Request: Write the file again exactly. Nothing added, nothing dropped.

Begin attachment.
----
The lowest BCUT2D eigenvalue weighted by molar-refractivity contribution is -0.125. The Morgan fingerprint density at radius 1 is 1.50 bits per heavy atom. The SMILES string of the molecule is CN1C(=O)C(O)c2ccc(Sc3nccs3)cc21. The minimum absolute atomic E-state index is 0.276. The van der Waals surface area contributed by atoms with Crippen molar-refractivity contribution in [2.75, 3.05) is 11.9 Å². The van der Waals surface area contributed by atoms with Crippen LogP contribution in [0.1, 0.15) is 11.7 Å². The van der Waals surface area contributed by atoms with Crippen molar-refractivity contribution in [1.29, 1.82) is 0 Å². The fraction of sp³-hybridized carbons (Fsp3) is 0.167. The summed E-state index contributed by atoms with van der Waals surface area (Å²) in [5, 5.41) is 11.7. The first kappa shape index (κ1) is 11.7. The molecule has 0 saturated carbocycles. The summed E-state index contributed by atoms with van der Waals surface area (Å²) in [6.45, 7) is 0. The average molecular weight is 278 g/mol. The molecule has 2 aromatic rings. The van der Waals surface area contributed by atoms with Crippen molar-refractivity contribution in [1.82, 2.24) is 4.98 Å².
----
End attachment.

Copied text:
The lowest BCUT2D eigenvalue weighted by molar-refractivity contribution is -0.125. The Morgan fingerprint density at radius 1 is 1.50 bits per heavy atom. The SMILES string of the molecule is CN1C(=O)C(O)c2ccc(Sc3nccs3)cc21. The minimum absolute atomic E-state index is 0.276. The van der Waals surface area contributed by atoms with Crippen molar-refractivity contribution in [2.75, 3.05) is 11.9 Å². The van der Waals surface area contributed by atoms with Crippen LogP contribution in [0.1, 0.15) is 11.7 Å². The van der Waals surface area contributed by atoms with Crippen molar-refractivity contribution in [1.29, 1.82) is 0 Å². The fraction of sp³-hybridized carbons (Fsp3) is 0.167. The summed E-state index contributed by atoms with van der Waals surface area (Å²) in [5, 5.41) is 11.7. The first kappa shape index (κ1) is 11.7. The molecule has 0 saturated carbocycles. The summed E-state index contributed by atoms with van der Waals surface area (Å²) in [6.45, 7) is 0. The average molecular weight is 278 g/mol. The molecule has 2 aromatic rings. The van der Waals surface area contributed by atoms with Crippen molar-refractivity contribution in [1.82, 2.24) is 4.98 Å².